Dave had a setting years ago [and Dave will be better at explaining it, so get on that Dave – gauntlet hits floor] where a high-elven civilisation landed on a neighbouring continent and “civilised” the area around them. The society now has an aristocracy [mainly of high elves] that is ruled by their emperor. The common folk, made up of the conquered races, have long sice been integrated into the empire and can earn their way to any position that they aspire to. The expanding borders of the empire move through the ruins of ancient, fallen civilisations where the races have descended into barbarism [eg. the fallen orc empire] There are ancient ruins, sites of power, terrible villains and more outside the empire while within are tales of intrigue, mundane evils and secret societies etc. to tangle with.

Werz, I only suggested the pantheon of gods as I feel it should be a joint player task to define the races/cultures. The person playing that race should be allowed to set down some ideas about the race [it did attract their interest after all].

I suggest that we are new members of an adventurers guild. This way players can “swap” out characters for different adventurers depending on their mood plus explains the use of different characters when another DM is at the reins. Just a thought.

Personally I am likely to make Gehrigan – son of an aristocratic human house from the heart of civilisation, sent to an elven finishing school that specialised in the arcane arts who found that he had a love of the old stories of heroes fighting ancient evils, of rescuing maidens in distress, of stopping bandit raids on defenceless villages. He wants to be a defender of the weak, a bright light against the darkness.

Welcome to your campaign!
A blog for your campaign

Wondering how to get started? Here are a few tips:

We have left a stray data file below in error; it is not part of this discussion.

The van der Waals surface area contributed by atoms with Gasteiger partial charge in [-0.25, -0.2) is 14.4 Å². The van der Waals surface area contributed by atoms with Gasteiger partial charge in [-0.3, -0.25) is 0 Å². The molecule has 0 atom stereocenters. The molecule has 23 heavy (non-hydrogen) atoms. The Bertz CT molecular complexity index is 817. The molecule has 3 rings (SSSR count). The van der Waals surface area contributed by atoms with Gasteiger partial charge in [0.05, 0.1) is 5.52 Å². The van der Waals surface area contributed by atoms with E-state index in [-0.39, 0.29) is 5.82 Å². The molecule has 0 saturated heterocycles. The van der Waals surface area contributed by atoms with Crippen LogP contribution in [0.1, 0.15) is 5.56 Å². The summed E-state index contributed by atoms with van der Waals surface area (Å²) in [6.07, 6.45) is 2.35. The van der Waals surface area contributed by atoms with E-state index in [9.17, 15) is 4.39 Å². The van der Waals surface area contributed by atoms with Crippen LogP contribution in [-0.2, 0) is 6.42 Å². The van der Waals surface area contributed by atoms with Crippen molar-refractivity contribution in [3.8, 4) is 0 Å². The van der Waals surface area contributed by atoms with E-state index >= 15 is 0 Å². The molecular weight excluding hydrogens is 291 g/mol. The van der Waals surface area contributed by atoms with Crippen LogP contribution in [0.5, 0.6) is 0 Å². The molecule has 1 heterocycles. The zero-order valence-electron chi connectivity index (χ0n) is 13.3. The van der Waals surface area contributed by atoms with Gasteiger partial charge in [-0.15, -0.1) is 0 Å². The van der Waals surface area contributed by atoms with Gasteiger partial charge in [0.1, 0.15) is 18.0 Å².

1. Invite your players

Invite them with either their email address or their Obsidian Portal username.

2. Edit your home page

Make a few changes to the home page and give people an idea of what your campaign is about. That will let people know you’re serious and not just playing with the system.

3. Choose a theme

If you want to set a specific mood for your campaign, we have several backgrounds to choose from. Accentuate it by creating a top banner image.

4. Create some NPCs

Characters form the core of every campaign, so take a few minutes to list out the major NPCs in your campaign.

A quick tip: The “+” icon in the top right of every section is how to add a new item, whether it’s a new character or adventure log post, or anything else.

5. Write your first Adventure Log post

The adventure log is where you list the sessions and adventures your party has been on, but for now, we suggest doing a very light “story so far” post. Just give a brief overview of what the party has done up to this point. After each future session, create a new post detailing that night’s adventures.

One final tip: Don’t stress about making your Obsidian Portal campaign look perfect. Instead, just make it work for you and your group. If everyone is having fun, then you’re using Obsidian Portal exactly as it was designed, even if your adventure log isn’t always up to date or your characters don’t all have portrait pictures.

That’s it! The rest is up to your and your players.